Claudia Serea

Signs the end of the world is near (time to move to New Jersey)

Mother and I walk through the woods, and a woman with a twirling umbrella shows up, dressed as a clown from the Zamboni Circus. She’s telling me a message, but I’m distracted by her umbrella and don’t understand. A dog comes by—and it’s my little brother. I recognize his eyes, the way he looks at me. He’s limping, so I carry him home. Giant fires light up the sky. We’re on the highway near my hometown: the hills are burning.

In Times Square, Jesus is eating Pad Thai for lunch, and a bunch of Elmos are joining the armed forces. A recent transplant from the 9th Circle of Hell chats with an old lady in the subway. She can’t hear anything because Spiderman is playing the saxophone. In the tunnel, someone detonates a teapot bomb by accident. Everyone runs, but the sax player.

In Bushwick, the local artist takes her peacock for a walk. The Queen Bee is walking tigers on Broadway on a golden leash. And my neighbor is walking a white dog named Noon and a black one named Midnight. He smokes and stops to pick up after them. He has a cat named Insomnia at home.

At Starbucks, the latte costs 39 bucks. The barista is wearing a Putin T-shirt and a Karl Marx beard. He speaks with a strong Russian accent and writes “Comrade Claudia” on the cup. E.E. Cummings is eating a freedom omelette with freedom fries for breakfast. I pay for the latte and sit at the table with Keats. He’s holding a toy bus in his hand and says, "God bus you."

The walls are covered with portraits of Justin Bieber and Beyoncé. On the black-and-white TV, Wolf Blitzer announces that Beyoncé had just won the presidential elections. One should always ask: At the end of the world, what would Beyoncé do? She’d probably move the White House to New Jersey.

After the elephants, a janitor came out with a garbage can on his back. He spoke in a thick accent and scooped the elephant dung into large plastic bags. When he filled a bag, he tossed it into the air and—rim shot—caught it in his trashcan backpack. Higher and higher, he tossed the bags, catching them each time. The crowd roared. Then, one of the bags caught fire. Then, two, then, three! The janitor was juggling huge flaming bags of elephant shit flying to the top of the tent. The crowd was on its feet. If he dropped a bag in the sawdust, the whole place will go up. But all three bags plopped into his trashcan, extinguishing one by one. The lights went out, and the clown disappeared.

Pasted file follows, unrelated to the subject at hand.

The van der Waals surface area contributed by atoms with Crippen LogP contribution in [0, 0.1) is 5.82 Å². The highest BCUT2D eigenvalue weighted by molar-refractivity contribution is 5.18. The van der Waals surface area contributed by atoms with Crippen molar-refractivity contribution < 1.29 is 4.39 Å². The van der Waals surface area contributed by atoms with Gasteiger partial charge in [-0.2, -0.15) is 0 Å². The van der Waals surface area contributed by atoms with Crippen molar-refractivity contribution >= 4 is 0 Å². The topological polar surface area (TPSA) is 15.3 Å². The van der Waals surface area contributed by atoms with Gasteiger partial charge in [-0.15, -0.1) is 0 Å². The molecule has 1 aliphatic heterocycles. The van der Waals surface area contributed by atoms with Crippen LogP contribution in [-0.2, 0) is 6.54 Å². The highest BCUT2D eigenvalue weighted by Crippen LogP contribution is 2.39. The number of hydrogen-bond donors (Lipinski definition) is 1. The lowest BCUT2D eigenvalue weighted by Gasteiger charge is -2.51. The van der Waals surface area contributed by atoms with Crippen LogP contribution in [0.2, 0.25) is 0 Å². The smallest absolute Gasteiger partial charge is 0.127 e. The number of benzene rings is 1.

This is the night when the girls wash their faces with dew, and watch how the gates of the world open, and the spirits let them see their future. This is the night when all the animals, insects, and birds can talk, and you can hear them. It’s the night when the sky grove changes, and the sun starts getting smaller. At midnight, summer and winter hang in balance on a knife blade, with all the weather, winds, and stars before summer recedes. In the midnight stalls, winter breeds its stallions.

This is the night to pick miraculous herbs: chicory gives strength; white fern flower makes you lucky all year; maple leaves heal wounds and headaches; maselarita cures toothaches and makes you light, so you can fly on a broom; snakeweed blooms at midnight and disappears the next day, so catch it before it’s gone and use it for a love spell. If you’re brave enough to swallow it, you can touch anyone and read their fate like an open book. And don’t forget verbena and zarna, the love weeds.

At midnight, naked in the moonlight, pick the sanziene flowers and hang them in the window to chase away the ghosts and the undead. Wear them around your waist to make your womb as fertile as summer. Burn them to burn the devil. Braid wreaths and throw them on the roof. This is the night to peer into your future. If the wreaths cling to a tile, you’ll get married this year.

Claudia Serea’s poems and translations have appeared in Field, New Letters, 5 a.m., Meridian, Gravel, Prairie Schooner, and many others. An eight-time Pushcart Prize and four-time Best of the Net nominee, she is the author of Angels & Beasts (Phoenicia Publishing, 2012), A Dirt Road Hangs From the Sky (8th House Publishing, 2013), To Part Is to Die a Little (Cervena Barva Press, 2015) and Nothing Important Happened Today (Broadstone Books, 2016). Serea is a founding editor of National Translation Month, and she co-hosts The Williams Poetry Readings in Rutherford, NJ. Her latest project is Twoxism, a poetry-photography collaboration blog with Maria Haro.
previous page     contents     next page


Post a Comment

<< Home